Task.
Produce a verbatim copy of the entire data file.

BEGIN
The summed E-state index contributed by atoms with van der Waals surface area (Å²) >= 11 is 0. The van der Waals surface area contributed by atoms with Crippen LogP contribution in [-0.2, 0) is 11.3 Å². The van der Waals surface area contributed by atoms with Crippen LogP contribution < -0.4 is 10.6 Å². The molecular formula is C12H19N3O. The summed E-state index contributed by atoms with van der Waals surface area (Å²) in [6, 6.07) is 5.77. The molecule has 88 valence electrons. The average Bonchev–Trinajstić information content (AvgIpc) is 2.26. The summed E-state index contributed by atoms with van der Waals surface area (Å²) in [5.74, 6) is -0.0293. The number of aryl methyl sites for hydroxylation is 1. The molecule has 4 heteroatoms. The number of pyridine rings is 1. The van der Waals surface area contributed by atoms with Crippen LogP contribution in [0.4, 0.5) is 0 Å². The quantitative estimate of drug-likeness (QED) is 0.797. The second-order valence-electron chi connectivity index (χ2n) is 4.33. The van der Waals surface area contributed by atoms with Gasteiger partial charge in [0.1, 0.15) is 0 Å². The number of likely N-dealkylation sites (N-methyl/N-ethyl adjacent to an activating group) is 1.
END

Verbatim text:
The summed E-state index contributed by atoms with van der Waals surface area (Å²) >= 11 is 0. The van der Waals surface area contributed by atoms with Crippen LogP contribution in [-0.2, 0) is 11.3 Å². The van der Waals surface area contributed by atoms with Crippen LogP contribution < -0.4 is 10.6 Å². The molecular formula is C12H19N3O. The summed E-state index contributed by atoms with van der Waals surface area (Å²) in [6, 6.07) is 5.77. The molecule has 88 valence electrons. The average Bonchev–Trinajstić information content (AvgIpc) is 2.26. The summed E-state index contributed by atoms with van der Waals surface area (Å²) in [5.74, 6) is -0.0293. The number of aryl methyl sites for hydroxylation is 1. The molecule has 4 heteroatoms. The number of pyridine rings is 1. The van der Waals surface area contributed by atoms with Crippen LogP contribution in [0.4, 0.5) is 0 Å². The quantitative estimate of drug-likeness (QED) is 0.797. The second-order valence-electron chi connectivity index (χ2n) is 4.33. The van der Waals surface area contributed by atoms with Gasteiger partial charge in [0.1, 0.15) is 0 Å². The number of likely N-dealkylation sites (N-methyl/N-ethyl adjacent to an activating group) is 1.